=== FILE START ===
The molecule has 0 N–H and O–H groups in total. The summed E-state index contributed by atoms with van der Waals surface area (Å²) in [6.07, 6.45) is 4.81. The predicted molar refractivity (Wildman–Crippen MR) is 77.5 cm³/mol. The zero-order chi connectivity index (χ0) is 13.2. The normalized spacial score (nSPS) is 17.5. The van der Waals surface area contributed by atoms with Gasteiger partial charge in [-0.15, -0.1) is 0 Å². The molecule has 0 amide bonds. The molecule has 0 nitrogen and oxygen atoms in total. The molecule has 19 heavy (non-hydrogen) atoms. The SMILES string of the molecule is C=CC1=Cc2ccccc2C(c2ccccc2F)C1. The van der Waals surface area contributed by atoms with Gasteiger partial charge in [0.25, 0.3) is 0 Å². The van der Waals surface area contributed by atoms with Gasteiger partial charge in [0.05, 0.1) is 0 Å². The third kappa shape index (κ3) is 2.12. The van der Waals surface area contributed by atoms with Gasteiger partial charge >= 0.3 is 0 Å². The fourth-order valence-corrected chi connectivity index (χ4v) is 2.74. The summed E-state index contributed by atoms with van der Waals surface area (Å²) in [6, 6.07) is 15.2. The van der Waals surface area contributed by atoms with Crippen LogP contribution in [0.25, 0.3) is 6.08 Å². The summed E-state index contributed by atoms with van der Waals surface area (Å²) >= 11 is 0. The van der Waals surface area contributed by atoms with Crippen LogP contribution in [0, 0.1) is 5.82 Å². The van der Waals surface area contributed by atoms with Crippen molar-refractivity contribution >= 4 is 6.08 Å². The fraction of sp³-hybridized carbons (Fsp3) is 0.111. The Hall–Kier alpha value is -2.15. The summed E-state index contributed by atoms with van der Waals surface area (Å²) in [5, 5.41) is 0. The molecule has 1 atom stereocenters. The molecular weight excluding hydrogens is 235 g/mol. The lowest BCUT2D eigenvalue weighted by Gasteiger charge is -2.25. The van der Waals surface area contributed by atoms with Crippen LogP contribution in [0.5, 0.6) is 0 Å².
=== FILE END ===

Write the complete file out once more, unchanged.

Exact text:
The molecule has 0 N–H and O–H groups in total. The summed E-state index contributed by atoms with van der Waals surface area (Å²) in [6.07, 6.45) is 4.81. The predicted molar refractivity (Wildman–Crippen MR) is 77.5 cm³/mol. The zero-order chi connectivity index (χ0) is 13.2. The normalized spacial score (nSPS) is 17.5. The van der Waals surface area contributed by atoms with Gasteiger partial charge in [-0.15, -0.1) is 0 Å². The molecule has 0 amide bonds. The molecule has 0 nitrogen and oxygen atoms in total. The molecule has 19 heavy (non-hydrogen) atoms. The SMILES string of the molecule is C=CC1=Cc2ccccc2C(c2ccccc2F)C1. The van der Waals surface area contributed by atoms with Gasteiger partial charge in [0.25, 0.3) is 0 Å². The van der Waals surface area contributed by atoms with Gasteiger partial charge in [0.05, 0.1) is 0 Å². The third kappa shape index (κ3) is 2.12. The van der Waals surface area contributed by atoms with Gasteiger partial charge >= 0.3 is 0 Å². The fourth-order valence-corrected chi connectivity index (χ4v) is 2.74. The summed E-state index contributed by atoms with van der Waals surface area (Å²) in [6, 6.07) is 15.2. The van der Waals surface area contributed by atoms with Crippen LogP contribution in [0.25, 0.3) is 6.08 Å². The summed E-state index contributed by atoms with van der Waals surface area (Å²) >= 11 is 0. The van der Waals surface area contributed by atoms with Crippen LogP contribution in [0, 0.1) is 5.82 Å². The van der Waals surface area contributed by atoms with Crippen molar-refractivity contribution >= 4 is 6.08 Å². The fraction of sp³-hybridized carbons (Fsp3) is 0.111. The Hall–Kier alpha value is -2.15. The summed E-state index contributed by atoms with van der Waals surface area (Å²) in [5, 5.41) is 0. The molecule has 1 atom stereocenters. The molecular weight excluding hydrogens is 235 g/mol. The lowest BCUT2D eigenvalue weighted by Gasteiger charge is -2.25. The van der Waals surface area contributed by atoms with Crippen LogP contribution in [0.5, 0.6) is 0 Å².